Director: Sharon Maguire
Writers: Helen Fielding (screenplay), Andrew Davies (screenplay), Richard Curtis (screenplay), Helen Fielding (novel)
Stars: Renée Zellweger, Colin Firth, Hugh Grant
“Worried about your weight and feeling sorry for yourself? Put all the bad stuff in your diary and take all the good stuff to the office!”
Bridget Jones’s Diary surprised me. The media pitched Bridget as a plump thirty-two year old feeling sorry for herself because she isn’t married. And then – like wow, somehow – she captures the eye of her playboy boss as well as the heart of London’s most eligible, just divorced bachelor. This pushed a few too many “dream on, honey” buttons for me. When I rented the video, I fully expected to fast forward through Ms. Jones’s antics, amusing myself with yet another predictable romantic comedy where mishap overcomes mismatch and ends happily ever after.
But, as I said, I was surprised.
I think you’ll agree that Bridget Jones (girl next door, Renee Zellweger) falls in that category of normal weight that turns into overweight when summer requires a bathing suit. You’re looking at magazine models and thinking “maybe I’ll go for the one-piece with see-through mesh at the waist instead of a bikini”. Even in a “fat girl” designer wardrobe, Bridget doesn’t seem particularly overweight on the big screen until the skinnie-minnie ad agent from New York shows up. Then the camera lines them up in direct competition across the handsome shoulders of Daniel Cleaver, Bridget’s bad-boy boss and lover (an ever charming, Hugh Grant) while he pits one against the other. Bridget didn’t have any trouble attracting this guy when she wore her mini-skirt to the office, nor a moment’s problem arousing him to perform his sexiest tricks in the sack. And he comes back for more. Apparently at any weight, a mini-skirt is a powerful thing while skin deep beauty –– even at the thinnest of weight –– barely lasts through the night.Bridget Jones’s Diary makes the weight issue a non-issue.
Then, even more surprising perhaps, Bridget Jones’s Diary reveals the truth about a subtle but growing pressure for young women to fit into the career girl image. Bridget, a “girly” girl –– one who is sweet, sensual, caring and delightful but also a bit scattered, politically inept, not especially ambitious nor particularly intellectual –– struggles to feel okay about herself. The problem is that while many women have learned the tricks of getting validated in the public world, that validation still depends on male-dominated values. You gotta perform. Or you gotta be married. Or, preferably you gotta be both. Just being yourself to the max is a fantasy of fulfillment perpetrated by the media without a very close look at how “the max” –– at the minimum –– means fitting into a tight skirt, getting a glam job and being articulate at critical moments.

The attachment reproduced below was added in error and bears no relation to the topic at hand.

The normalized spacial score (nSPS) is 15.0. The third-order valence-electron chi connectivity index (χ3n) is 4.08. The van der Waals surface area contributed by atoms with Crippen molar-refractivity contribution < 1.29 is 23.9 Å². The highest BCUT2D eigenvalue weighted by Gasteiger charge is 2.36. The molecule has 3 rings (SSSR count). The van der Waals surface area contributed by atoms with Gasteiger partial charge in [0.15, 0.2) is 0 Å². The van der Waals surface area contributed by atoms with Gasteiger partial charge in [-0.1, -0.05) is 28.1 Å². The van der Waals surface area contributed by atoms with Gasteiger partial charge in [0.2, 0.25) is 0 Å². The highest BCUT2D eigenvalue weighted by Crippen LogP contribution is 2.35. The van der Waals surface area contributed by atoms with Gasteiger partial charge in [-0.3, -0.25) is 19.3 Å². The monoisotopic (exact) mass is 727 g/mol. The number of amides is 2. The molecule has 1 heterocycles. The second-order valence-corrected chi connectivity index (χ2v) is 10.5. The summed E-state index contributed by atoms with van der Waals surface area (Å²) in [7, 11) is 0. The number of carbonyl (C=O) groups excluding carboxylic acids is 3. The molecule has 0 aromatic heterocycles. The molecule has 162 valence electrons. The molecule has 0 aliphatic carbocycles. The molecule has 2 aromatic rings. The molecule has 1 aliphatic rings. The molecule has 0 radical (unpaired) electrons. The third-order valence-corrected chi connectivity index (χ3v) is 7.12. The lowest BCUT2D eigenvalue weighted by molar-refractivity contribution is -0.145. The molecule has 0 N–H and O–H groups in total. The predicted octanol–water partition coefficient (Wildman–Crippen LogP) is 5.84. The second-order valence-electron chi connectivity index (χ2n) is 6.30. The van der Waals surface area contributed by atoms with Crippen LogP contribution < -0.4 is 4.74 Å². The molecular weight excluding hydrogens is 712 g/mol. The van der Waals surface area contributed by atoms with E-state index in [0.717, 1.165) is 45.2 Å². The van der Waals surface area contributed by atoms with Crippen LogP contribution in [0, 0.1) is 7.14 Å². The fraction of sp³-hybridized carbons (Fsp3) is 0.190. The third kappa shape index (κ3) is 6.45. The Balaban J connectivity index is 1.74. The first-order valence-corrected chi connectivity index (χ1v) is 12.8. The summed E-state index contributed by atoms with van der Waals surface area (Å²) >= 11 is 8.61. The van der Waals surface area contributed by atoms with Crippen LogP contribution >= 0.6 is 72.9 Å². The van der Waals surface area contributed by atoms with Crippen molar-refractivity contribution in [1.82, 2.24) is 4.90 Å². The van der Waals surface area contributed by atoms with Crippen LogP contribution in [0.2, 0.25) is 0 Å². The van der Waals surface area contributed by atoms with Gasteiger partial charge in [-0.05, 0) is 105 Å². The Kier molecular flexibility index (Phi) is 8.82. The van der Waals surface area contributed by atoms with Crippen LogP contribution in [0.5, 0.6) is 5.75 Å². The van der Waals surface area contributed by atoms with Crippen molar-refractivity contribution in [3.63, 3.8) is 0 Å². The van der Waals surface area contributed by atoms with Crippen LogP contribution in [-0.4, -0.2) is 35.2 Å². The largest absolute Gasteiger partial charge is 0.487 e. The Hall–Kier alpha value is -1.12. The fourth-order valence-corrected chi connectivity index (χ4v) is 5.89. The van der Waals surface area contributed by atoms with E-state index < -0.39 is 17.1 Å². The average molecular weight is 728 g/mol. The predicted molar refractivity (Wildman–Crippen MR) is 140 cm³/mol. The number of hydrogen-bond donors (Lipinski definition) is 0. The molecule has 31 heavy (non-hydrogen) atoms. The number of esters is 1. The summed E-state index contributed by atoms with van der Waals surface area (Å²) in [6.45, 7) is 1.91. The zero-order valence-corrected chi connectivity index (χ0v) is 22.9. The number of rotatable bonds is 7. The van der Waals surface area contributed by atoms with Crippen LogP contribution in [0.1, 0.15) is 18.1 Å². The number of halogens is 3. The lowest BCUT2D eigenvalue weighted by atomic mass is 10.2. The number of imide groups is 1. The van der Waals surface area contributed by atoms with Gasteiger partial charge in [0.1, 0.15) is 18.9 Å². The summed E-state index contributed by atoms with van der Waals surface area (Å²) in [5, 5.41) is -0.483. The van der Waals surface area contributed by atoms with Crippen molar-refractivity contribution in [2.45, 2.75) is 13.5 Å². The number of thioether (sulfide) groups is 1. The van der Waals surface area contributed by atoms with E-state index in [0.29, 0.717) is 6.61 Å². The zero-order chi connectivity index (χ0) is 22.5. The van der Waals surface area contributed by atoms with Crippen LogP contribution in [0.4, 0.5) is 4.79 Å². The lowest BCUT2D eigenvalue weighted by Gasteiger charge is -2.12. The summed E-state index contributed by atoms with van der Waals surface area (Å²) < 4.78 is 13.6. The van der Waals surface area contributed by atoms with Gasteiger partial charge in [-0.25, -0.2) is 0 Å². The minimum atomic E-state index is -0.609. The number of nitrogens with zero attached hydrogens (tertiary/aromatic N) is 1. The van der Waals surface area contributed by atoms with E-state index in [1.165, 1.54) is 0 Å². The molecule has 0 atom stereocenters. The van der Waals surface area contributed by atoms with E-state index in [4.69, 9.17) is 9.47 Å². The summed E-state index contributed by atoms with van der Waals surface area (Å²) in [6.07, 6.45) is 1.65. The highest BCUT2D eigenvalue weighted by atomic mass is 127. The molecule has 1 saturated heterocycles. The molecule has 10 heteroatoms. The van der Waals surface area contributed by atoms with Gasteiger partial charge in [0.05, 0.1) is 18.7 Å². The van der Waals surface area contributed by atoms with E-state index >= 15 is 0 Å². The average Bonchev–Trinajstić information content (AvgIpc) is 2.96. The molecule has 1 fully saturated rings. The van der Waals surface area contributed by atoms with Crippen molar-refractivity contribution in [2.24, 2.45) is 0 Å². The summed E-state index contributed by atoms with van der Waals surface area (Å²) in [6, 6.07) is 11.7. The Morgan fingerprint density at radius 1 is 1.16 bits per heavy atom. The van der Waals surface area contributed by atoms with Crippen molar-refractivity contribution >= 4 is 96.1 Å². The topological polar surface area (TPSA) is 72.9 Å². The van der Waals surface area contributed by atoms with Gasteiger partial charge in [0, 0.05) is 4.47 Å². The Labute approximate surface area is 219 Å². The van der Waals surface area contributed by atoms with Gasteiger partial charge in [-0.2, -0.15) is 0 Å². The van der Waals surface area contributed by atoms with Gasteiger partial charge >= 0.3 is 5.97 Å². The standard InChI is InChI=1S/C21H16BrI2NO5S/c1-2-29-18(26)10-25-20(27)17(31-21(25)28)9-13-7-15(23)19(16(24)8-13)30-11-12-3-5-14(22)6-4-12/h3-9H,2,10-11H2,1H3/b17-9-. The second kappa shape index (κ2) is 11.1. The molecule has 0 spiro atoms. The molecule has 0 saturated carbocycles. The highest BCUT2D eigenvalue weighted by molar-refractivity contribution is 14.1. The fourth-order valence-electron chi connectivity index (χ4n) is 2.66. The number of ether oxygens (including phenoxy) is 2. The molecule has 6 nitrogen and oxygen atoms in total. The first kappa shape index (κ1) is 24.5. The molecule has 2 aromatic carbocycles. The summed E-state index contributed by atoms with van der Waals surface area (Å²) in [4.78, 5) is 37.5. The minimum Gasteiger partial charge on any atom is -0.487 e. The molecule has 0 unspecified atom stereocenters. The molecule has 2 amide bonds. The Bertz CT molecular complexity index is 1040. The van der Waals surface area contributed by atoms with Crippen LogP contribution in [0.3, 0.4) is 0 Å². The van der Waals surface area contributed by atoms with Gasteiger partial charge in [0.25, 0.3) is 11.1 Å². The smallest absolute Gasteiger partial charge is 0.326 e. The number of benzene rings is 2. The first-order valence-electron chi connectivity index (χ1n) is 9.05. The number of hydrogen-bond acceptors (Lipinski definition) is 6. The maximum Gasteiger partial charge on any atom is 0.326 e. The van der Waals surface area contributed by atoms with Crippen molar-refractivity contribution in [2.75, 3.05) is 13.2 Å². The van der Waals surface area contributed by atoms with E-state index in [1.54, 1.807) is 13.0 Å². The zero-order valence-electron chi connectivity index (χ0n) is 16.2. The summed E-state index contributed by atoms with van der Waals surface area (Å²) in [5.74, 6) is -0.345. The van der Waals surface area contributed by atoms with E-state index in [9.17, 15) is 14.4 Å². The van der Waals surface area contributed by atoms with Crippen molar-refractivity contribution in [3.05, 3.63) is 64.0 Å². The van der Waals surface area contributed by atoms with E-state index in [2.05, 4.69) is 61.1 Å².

We may worry a little about what’s going to happen to Bridget after the movie ends. They’ve puffed up her image as a fledgling journalist who wins national acclaim for a first interview, arranged by you know who –– London’s most eligible. But he’s the same guy scripted to make a big point about liking her for who she is, not the professional she could be. So for now, we can love her good-hearted spirit, wacky friends and willingness to go out on a limb to chase a feeling that doesn’t quite fit into a real sentence. I’d like girls to feel okay about staying “girly” as they grow into women if that’s what “being one’s self to the max” means to them. Loving and living would be a lot more in sync, and a lot more fun. I believe Bridget Jones’s Diary makes this point.
And, making another point that was made best by Mae West, Bridget Jones’s Diary puts forth the London lawyer, Mark Darcy (Jane Austin era, Colin Firth), as a man “better looked over than overlooked”. Another stereotype goes center stage for scrutiny. Women often believe they have to choose between adventurous and stable when choosing a mate. But I believe Darcy, “the boring guy with a wild passion under his overcoat waiting for a snowy day” makes a statement for men not women. Mark’s been dumped by his wife, wears tacky gift attire to family Christmas parties and can’t muster a facial expression past a longing puppy. This hardly seems like a man to give Hugh Grant a run for his money. However, Mark proves to be a wolf under grandma’s clothes as well as a stand-up guy, making grand romantic gestures just when they’re needed.
Who thought this guy up? Whoever! Open the closet, guys!
Mark proves there really isn’t anything about being quiet, high-powered, ambitious and well-mannered that disqualifies a man from cooking up a frightfully good evening of fun, fighting with his fists as well as his head and being a great kisser. And you gotta love that new diary thing. Here’s a man who seems to trust that a woman putting all that bad stuff in a diary makes for a lot of good stuff in real life. Maybe we’re headed for a sequel –– and maybe Bridget will fulfill my dream as Mark’s beloved, staying pure of heart and surprising us with soups of many colors.
P.S. Dare I mention Bridget’s mum? She wakes her husband out of the dark ages when men took their wives for ninnies, freshening up her marriage with –– as I said, dare I mention it –– an outrageous fling to match a Hugh Grant escapade any day.